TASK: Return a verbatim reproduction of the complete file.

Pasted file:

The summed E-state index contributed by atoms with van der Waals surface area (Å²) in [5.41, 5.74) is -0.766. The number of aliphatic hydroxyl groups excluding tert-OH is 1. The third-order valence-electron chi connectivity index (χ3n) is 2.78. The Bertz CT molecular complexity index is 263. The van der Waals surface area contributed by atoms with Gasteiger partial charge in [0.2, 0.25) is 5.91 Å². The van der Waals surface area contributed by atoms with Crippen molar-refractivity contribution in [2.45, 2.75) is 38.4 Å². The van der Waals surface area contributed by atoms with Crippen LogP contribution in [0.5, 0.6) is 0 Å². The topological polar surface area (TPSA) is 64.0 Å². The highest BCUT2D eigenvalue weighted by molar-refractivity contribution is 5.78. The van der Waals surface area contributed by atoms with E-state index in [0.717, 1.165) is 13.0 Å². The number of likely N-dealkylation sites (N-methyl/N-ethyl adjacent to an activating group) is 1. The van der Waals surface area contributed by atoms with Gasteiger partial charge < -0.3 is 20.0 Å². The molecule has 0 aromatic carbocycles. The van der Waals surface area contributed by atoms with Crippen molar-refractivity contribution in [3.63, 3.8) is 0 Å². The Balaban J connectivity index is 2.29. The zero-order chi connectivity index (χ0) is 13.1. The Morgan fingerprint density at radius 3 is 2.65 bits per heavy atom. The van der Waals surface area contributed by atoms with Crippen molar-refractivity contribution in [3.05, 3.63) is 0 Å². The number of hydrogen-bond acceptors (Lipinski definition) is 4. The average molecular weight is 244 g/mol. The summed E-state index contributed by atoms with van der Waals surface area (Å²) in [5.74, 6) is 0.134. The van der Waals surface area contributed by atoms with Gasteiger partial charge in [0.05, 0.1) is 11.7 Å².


The summed E-state index contributed by atoms with van der Waals surface area (Å²) in [5.41, 5.74) is -0.766. The number of aliphatic hydroxyl groups excluding tert-OH is 1. The third-order valence-electron chi connectivity index (χ3n) is 2.78. The Bertz CT molecular complexity index is 263. The van der Waals surface area contributed by atoms with Gasteiger partial charge in [0.2, 0.25) is 5.91 Å². The van der Waals surface area contributed by atoms with Crippen molar-refractivity contribution in [2.45, 2.75) is 38.4 Å². The van der Waals surface area contributed by atoms with Crippen LogP contribution in [0.5, 0.6) is 0 Å². The topological polar surface area (TPSA) is 64.0 Å². The highest BCUT2D eigenvalue weighted by molar-refractivity contribution is 5.78. The van der Waals surface area contributed by atoms with E-state index in [0.717, 1.165) is 13.0 Å². The number of likely N-dealkylation sites (N-methyl/N-ethyl adjacent to an activating group) is 1. The van der Waals surface area contributed by atoms with Gasteiger partial charge < -0.3 is 20.0 Å². The molecule has 0 aromatic carbocycles. The van der Waals surface area contributed by atoms with Crippen molar-refractivity contribution in [3.63, 3.8) is 0 Å². The Balaban J connectivity index is 2.29. The zero-order chi connectivity index (χ0) is 13.1. The Morgan fingerprint density at radius 3 is 2.65 bits per heavy atom. The van der Waals surface area contributed by atoms with Crippen molar-refractivity contribution in [3.05, 3.63) is 0 Å². The number of hydrogen-bond acceptors (Lipinski definition) is 4. The average molecular weight is 244 g/mol. The summed E-state index contributed by atoms with van der Waals surface area (Å²) in [5.74, 6) is 0.134. The van der Waals surface area contributed by atoms with Gasteiger partial charge in [0.05, 0.1) is 11.7 Å².